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saltytri
04-07-2016, 06:43 PM
Whether bindings are purchased or cut in the shop from larger stock, they have to be accurately dimensioned for the particular instrument. Getting them to the right thickness is easy. Just run them through the thickness sander:

https://farm2.staticflickr.com/1551/26274728716_4e64fd48ba_c.jpg

Getting them to the right height is a little more work. In addition to the correct height, the edges need to be square with the flat side. I've been using a funky method that took too much time and finally got tired of it so a new fixture was in order.

https://farm2.staticflickr.com/1619/26208259002_875d5b1eee_c.jpg

This clamps the binding strips between two straightedges that are 1/8" thick. The one on the right is fixed and the other slides laterally over a range of 1/2". The binding strips are placed in the slot between the two straightedges and the left one is slid firmly against them so they can't wobble from side to side. The sliding side is held in place with hex head screws.

https://farm2.staticflickr.com/1493/26274730976_28193ae5f0_c.jpg

The whole assembly is then run under the thickness sander. There are always any number of ways to skin cat but this works well for me.

sequoia
04-07-2016, 07:11 PM
That is one sweet looking set-up. If I owned a thickness sander like that, that is exactly how I would do it. However, since I don't own a thickness sander, I just slap on the binding proud to the body and then thin it down with a sharp cabinet scraper to desired thickness. Only takes a couple minutes... By the way, that looks like cocobolo, my favorite binding. Real purty.

saltytri
04-07-2016, 07:37 PM
Like I said, there's more than one way to skin a cat. :) They still go on a bit proud but I like to get them as narrow as possible before bending. It just makes it easier.

++ on using the cabinet scraper for getting bindings flush on the top and sides. They're wonderful tools - once you learn how to sharpen them.

Michael Smith
04-07-2016, 09:10 PM
Thats is a nice jig. I have found that if I put through a dozen or so at one time I can hold them as they go through and they stay square without a jig.

Gary Gill
04-08-2016, 12:18 AM
Thats is a nice jig. I have found that if I put through a dozen or so at one time I can hold them as they go through and they stay square without a jig.

That has been my method too.

Timbuck
04-08-2016, 12:25 AM
Thats is a nice jig. I have found that if I put through a dozen or so at one time I can hold them as they go through and they stay square without a jig.
And me as well..I sometimes put some tape around them at the ends to hold them together

mikeyb2
04-08-2016, 01:45 AM
If using a drum sander in this way, I'd be interested to know what grit sandpaper would be used to ensure a good tight fit into the channel.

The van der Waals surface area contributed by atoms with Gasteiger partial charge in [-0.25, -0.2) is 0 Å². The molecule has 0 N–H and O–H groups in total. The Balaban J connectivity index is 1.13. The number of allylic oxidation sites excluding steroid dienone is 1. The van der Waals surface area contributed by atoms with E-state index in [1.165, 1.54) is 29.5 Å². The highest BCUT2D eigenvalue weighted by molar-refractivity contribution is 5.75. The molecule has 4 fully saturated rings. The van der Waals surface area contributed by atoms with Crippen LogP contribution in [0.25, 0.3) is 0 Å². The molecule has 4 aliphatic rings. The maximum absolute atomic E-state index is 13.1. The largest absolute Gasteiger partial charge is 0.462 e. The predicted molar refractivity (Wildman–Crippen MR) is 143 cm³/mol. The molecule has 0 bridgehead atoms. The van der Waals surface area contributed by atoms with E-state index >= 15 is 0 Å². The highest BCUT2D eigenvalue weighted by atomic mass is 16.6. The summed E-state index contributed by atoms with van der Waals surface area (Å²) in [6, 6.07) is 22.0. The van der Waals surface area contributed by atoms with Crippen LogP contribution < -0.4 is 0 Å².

Michael N.
04-08-2016, 01:52 AM
You can do a similar thing with a hand plane, where the plane runs on 'tracks' and stops planing as soon as it reaches the stop. Some makers thickness the binding so it's a hair width thinner than the sides. That ensures you get a very even width to the binding, although it doesn't hurt my eyes if the binding varies a touch. Large variations can certainly look a little odd.
You can also save yourself the effort of doing the binding ledge if you glue the linings proud of the side. It automatically forms the rebate. It's not totally problem free though.

Michael N.
04-08-2016, 01:59 AM
If using a drum sander in this way, I'd be interested to know what grit sandpaper would be used to ensure a good tight fit into the channel.


I think that's all about cutting a good channel and the method of actually binding, spoiling the inner edge etc. I doubt grit size has much to do with things. If I form the rebate as I indicated in the previous post I get zero gaps. If I use a purfling cutter I might get a couple of hairline gaps at some points on the binding. Mostly they vanish with the pore filling or the finish.

saltytri
04-08-2016, 05:16 AM
And me as well..I sometimes put some tape around them at the ends to hold them together

Obviously, some people do better than me at planning ahead! I usually do only a set at a time, just for the project at hand.

saltytri
04-08-2016, 05:20 AM
If using a drum sander in this way, I'd be interested to know what grit sandpaper would be used to ensure a good tight fit into the channel.


My sander has two drums that can be adjusted for height in tandem or independently. One has 80 and the other 120. To do bindings and anything else that doesn't require a lot of material removal, I lower the 120 drum and use it solo.